What inspired you to scale Mt Everest?
I decided to take up this challenge from my hospital bed. An article in a newspaper triggered this inspiration. I immediately asked my bhaisaab (brother-in-law) if I could actually scale mountains. He responded in the affirmative saying that if you have the passion, grit and determination, you can reach great heights.
When you initially took up the challenge to scale Mt Everest, how did you handle the cynical reactions of people around you? Some of them had even termed you insane?
If you look at history, whoever society has mocked at, are the ones who have been successful. As Mahatma Gandhi has quoted, 'First they ignore you, then they laugh at you, then they fight you, then you win.' So I made sure I focused on my goal, worked towards it gradually and when I actually accomplished this mission, the same people who called me crazy were the first ones to applaud and shower praises upon me.
At the Hillary step, which is cited to be one of the most difficult stretches of Mt. Everest, you were losing energy, hope and support. Even one of the leaders refused your request for support. What kept you going even at this stage when the odds were stacked against you?
This particular juncture was the most painful part as I was bleeding considerably. However, I went with a mind-set of wanting to instill pride among people. There were two choices that lay ahead of me. To turn back and go and lead an ordinary life. Or, scale Mt. Everest - the ultimate destination that would make the whole world proud of me. I chose the latter to channel all my energies into making it to the top.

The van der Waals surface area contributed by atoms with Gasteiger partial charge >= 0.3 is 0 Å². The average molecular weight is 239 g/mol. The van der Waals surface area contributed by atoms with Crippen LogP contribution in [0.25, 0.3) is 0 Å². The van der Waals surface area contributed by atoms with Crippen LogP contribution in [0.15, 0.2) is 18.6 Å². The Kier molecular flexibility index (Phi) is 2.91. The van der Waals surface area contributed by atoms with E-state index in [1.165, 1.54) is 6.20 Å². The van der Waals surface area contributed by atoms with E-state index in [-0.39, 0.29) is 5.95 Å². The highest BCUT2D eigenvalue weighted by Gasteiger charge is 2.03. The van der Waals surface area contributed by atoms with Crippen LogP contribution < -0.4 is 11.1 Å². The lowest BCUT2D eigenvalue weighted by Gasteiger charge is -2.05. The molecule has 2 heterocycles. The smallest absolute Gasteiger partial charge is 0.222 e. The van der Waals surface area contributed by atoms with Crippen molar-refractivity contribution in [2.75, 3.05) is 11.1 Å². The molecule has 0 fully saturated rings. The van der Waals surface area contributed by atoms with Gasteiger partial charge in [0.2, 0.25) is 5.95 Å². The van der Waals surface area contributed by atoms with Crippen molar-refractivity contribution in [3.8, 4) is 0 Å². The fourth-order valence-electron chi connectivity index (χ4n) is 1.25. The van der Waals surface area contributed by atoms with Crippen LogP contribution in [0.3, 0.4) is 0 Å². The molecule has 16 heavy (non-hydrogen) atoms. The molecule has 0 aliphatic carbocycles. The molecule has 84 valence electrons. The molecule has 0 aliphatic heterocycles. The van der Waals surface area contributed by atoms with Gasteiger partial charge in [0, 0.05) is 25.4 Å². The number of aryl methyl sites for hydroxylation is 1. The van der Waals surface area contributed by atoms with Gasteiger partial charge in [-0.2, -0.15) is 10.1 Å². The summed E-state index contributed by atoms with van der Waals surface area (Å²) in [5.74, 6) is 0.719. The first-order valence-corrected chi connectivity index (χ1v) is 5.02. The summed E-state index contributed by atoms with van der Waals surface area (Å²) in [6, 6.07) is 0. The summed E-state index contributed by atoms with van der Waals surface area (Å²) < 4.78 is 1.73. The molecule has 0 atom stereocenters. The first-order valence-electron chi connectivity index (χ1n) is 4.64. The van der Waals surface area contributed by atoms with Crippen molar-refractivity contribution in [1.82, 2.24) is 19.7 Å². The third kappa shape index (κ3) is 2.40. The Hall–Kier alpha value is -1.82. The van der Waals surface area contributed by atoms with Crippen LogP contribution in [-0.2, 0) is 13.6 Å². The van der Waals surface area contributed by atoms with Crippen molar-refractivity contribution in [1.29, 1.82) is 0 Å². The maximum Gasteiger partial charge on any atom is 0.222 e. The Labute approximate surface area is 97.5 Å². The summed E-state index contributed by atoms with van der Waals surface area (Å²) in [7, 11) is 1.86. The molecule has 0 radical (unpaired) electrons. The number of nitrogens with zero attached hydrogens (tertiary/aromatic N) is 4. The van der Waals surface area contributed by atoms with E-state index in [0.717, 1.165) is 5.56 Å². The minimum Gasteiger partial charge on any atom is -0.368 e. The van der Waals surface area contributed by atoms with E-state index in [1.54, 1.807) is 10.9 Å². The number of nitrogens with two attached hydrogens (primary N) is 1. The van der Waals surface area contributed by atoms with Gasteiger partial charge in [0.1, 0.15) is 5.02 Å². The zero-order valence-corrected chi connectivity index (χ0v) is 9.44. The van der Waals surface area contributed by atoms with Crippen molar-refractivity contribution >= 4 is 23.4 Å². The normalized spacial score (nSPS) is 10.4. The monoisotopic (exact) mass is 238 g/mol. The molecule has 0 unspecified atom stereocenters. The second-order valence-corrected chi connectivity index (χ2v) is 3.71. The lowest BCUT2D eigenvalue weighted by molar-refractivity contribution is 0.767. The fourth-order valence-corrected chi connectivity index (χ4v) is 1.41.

It is said that nature offers some vital lessons to mankind. What did you learn from this entire expedition of being in the midst of powerful forces of nature?
From nature, I learnt how to achieve my goal and also remain humble after that. In mountaineering I realized that you cannot conquer mountains with your head raised high. With every step you take as you climb higher, you tend to bend your head down. Nature offers great lessons in humility.
After your horrific ordeal, do you think the government has managed to implement better safety measures for women in trains?
Well there is a lot that can actually be done for the safety of women. However, I don't want to blame anyone as it's not practical to put up security measures behind each and every woman. So I will just say that each girl should be made stronger in order to combat such untoward incidents. My sincere request to both the central and state governments is that they should make self-defence and martial arts mandatory for all women in schools. Had I trained in karate, perhaps I wouldn't have lost my legs today.
You had plans to set up a free sports academy for the poor and differently-abled persons. How has the support and response been so far?
It has been good so far. I have now taken up land, so I can say that the sprouts have grown from the idea that was seeded in my head sometime back. I have 100 per cent confidence that it will materialise and grow further. I can forsee players like Sania Mirza and Mary Kom emerging from this sports academy.
What are your future plans?